Welcome! This post is part of my The Making of… series. The Making of… is an in-depth look at each book I write. I’ll examine one book per blog post. I’ll examine characters, story, the concept, individual scenes, and maybe more all in an attempt to give more information than is available anywhere else on how that book came to be. This post will cover Middle School Robots.
By the way, my name is Carl and I’m the author of several books, both epic fantasy and children’s science fiction.
Last month I published my third novel…called Middle School Robots. It’s a book I’ve had in my head for almost 4 years now, and it started as a TV script.
For anyone who follows me on social media, you might have heard that story. But I also want to tell the story here on my blog.
And I’ll include a little more detail here.
And by the way, the TV pilot was first called Ordinary Robots, so I might refer to it as that, or Office Robots, which I called it at some point after Ordinary Robots but before Middle School Robots.
I wrote it in 2016.
From 2015-2016 I lived in Los Angeles for 10 months. Middle School Robots was written towards the tail end of that, in June.
The sequence of events that led to writing it, however, started in May of 2016, when I got really sick.
I don’t know exactly what I had, but it seemed like the flu. My body hurt all over and I had a 103-degree fever. I got better after about a week of rest, though immediately after the flu I got a UTI.
And as soon as I got over the UTI, I got another issue. The worst back pain of my life.
At the time, I had been driving Uber and working as a freelance Production Assistant on film sets to make money. After the back pain came, I couldn’t do either of those things. I went to urgent care three or four times, and they couldn’t get rid of the pain for me.
It lasted like two months.
And in those two months, I couldn’t drive Uber anymore. I tried once, and after two hours the pain was so bad I had to stop. I also didn’t trust myself to take a PA (Production Assistant) job. I was scared that if I did, I’d have to leave in the middle of it, or I’d hurt myself worse. A lot of the PA’s duties involve manual labor.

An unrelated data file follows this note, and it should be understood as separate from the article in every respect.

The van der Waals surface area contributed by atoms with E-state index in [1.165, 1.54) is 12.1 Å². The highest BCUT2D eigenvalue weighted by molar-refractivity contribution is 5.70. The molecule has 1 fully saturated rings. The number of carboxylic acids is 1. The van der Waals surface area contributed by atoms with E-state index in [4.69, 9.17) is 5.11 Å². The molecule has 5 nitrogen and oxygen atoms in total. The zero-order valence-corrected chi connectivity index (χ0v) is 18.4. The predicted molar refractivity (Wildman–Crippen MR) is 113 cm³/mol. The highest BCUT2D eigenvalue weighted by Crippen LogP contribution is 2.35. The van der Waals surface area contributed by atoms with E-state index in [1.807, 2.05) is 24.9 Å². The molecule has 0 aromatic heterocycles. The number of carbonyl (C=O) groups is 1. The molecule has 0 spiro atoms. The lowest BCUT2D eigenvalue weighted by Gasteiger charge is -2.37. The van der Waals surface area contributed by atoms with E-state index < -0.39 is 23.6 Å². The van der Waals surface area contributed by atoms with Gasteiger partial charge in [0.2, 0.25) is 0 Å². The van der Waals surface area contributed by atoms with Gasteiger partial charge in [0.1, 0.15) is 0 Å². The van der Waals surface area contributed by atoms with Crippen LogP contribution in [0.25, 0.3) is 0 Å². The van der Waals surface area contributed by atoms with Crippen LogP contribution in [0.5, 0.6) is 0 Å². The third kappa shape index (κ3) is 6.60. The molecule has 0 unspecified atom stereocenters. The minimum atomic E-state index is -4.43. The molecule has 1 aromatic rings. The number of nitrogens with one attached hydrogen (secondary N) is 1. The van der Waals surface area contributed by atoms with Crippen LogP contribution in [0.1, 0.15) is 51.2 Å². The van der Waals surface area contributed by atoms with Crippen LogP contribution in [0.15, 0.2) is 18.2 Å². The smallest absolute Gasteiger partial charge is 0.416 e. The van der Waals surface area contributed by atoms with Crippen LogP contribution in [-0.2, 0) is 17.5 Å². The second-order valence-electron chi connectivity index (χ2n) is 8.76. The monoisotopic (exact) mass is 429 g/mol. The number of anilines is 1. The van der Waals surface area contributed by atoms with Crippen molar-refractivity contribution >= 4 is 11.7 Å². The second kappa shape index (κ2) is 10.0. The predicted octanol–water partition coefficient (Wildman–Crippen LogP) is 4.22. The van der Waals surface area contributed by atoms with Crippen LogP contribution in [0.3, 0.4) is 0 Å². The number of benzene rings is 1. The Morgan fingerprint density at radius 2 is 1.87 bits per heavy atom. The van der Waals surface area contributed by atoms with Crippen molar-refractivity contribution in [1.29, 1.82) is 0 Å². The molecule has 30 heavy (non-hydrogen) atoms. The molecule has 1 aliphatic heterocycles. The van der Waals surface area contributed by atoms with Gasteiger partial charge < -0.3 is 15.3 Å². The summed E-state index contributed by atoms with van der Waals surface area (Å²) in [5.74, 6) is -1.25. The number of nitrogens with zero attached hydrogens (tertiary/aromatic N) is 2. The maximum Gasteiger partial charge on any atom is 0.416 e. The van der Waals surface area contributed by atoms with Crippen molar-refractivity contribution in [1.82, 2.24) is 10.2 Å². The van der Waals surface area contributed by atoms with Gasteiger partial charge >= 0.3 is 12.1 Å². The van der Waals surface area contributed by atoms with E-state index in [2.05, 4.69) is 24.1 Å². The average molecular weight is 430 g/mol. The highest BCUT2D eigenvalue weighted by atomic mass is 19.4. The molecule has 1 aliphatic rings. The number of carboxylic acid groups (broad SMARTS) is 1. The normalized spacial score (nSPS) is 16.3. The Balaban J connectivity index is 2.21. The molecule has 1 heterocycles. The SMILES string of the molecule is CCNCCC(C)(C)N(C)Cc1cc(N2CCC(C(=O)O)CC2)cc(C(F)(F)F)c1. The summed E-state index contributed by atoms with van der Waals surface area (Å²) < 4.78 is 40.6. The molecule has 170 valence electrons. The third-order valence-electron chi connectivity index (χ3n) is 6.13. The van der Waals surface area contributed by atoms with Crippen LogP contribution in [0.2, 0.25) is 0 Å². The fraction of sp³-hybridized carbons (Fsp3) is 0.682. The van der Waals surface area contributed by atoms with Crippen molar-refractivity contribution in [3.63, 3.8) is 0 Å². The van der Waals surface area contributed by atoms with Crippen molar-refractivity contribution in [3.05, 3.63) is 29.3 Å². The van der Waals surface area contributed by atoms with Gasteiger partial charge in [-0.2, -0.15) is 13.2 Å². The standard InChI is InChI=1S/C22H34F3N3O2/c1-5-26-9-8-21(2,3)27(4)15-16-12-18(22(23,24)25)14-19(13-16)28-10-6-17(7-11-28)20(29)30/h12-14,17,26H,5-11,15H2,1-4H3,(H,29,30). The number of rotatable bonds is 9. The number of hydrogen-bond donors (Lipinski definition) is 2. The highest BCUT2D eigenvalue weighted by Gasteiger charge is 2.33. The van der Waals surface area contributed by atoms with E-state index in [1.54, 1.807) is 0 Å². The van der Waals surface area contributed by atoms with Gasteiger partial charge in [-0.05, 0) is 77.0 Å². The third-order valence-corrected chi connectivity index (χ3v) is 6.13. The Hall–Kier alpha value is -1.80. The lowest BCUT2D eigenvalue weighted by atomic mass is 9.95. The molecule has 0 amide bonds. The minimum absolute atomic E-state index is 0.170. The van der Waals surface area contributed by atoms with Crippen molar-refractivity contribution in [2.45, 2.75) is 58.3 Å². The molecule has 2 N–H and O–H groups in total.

And so the only real work I could do was write.
I was working on another project the day I wrote Ordinary Robots, but having trouble finding inspiration.
And I didn’t want to spend time writing anything that didn’t inspire me. Not when my back hurt like it did.
So I wrote something else.
I wrote Middle School Robots.
And I think, looking back on it, I just wanted to create a world I could escape into. I wanted to get away from the pain I had.
I wrote the TV pilot in just one day. I didn’t do any outlining or any character work before writing it. I just wrote it using what I knew about how to craft good stories and my own imagination.
Later I submitted it to some contests. It scored quarter-finalist honors in two contests – Scriptapalooza and Fresh Voices in 2017. It was also nominated for the Courage & Fortitude Award for Fresh Voices.
And then in 2019, I started adapting it into a children’s novel.
But once again, I didn’t go into adapting it with the intention to.
Actually, I was trying to write another book. It was a young adult sci-fi novel, about superheroes. It was based around a Jean Gray type superhero who could control the molecular bonds between elements, thereby creating and destroying anything at will.